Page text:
published 28 March 2014
Elon Musk, responding to reports about Model S collisions and car fires:
The odds of fire in a Model S, at roughly 1 in 8,000 vehicles, are five times lower than those of an average gasoline car and, when a fire does occur, the actual combustion potential is comparatively small. However, to improve things further, we provided an over-the-air software update a few months ago to increase the default ground clearance of the Model S at highway speeds, substantially reducing the odds of a severe underbody impact.
Wait, did you catch that? An over-the-air update that alters the vehicle’s suspension system?
I find this fascinating. Nearly all other cars on the road, even 2014 models, are incapable of remote software updates, partly for territorial reasons:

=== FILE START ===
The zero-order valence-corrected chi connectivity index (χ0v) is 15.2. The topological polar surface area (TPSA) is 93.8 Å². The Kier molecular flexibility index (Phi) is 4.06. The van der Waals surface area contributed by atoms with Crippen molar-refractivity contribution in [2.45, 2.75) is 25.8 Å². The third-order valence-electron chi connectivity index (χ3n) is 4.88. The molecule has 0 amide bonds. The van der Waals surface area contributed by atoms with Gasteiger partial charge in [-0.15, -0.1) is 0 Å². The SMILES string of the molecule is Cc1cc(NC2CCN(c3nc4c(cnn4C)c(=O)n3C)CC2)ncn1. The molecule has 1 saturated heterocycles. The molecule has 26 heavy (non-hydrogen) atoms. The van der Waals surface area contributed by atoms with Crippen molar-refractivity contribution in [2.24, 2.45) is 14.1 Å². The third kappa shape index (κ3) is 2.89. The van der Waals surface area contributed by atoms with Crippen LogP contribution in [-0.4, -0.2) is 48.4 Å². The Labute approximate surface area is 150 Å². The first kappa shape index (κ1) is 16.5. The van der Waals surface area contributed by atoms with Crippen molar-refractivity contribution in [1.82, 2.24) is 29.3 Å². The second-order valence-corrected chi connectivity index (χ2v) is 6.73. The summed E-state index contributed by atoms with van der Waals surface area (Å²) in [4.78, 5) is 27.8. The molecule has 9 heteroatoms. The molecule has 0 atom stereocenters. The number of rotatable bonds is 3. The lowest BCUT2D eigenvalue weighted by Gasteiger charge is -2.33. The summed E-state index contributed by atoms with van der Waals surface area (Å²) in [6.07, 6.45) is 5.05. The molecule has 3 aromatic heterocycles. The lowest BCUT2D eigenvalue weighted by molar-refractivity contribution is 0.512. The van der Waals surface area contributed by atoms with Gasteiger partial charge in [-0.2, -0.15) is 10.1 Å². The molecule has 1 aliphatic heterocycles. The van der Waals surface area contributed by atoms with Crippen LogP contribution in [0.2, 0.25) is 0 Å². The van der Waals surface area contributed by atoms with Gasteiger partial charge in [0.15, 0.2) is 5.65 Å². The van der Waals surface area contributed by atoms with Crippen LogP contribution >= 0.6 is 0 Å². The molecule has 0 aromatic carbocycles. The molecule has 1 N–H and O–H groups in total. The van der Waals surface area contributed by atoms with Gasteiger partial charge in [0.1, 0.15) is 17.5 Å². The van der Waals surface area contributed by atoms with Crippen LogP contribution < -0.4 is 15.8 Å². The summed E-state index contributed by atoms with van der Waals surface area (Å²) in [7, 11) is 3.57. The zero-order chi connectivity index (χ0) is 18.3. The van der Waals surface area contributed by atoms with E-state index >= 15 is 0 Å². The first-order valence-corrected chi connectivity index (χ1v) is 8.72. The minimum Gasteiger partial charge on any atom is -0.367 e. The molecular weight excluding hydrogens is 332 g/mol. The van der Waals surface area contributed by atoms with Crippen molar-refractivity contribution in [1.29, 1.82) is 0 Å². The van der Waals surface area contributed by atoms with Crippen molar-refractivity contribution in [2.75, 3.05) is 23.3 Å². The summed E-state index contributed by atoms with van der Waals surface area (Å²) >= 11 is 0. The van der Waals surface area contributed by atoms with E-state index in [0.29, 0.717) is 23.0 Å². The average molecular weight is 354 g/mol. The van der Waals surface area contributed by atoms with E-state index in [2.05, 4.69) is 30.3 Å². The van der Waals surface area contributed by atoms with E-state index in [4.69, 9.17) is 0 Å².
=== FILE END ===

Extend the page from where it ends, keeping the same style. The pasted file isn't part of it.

Unlike Tesla, most automakers depend on independent dealers to sell their cars, and dealers have good reason to oppose automatic updates that would take them out of the loop.
In my estimation, over-the-air updates are an inevitable part of our future, and consumer choice will eventually trump dealer opposition. It’s worth debating, however, whether or not it’s healthy for a software developer to remotely update your $70,000 car the same as it would your $300 phone, which is precisely what’s happening in this Hacker News thread (among other debates).
P.S. Equally fascinating to me is Elon’s choice to use Medium to share this kind of news with the world.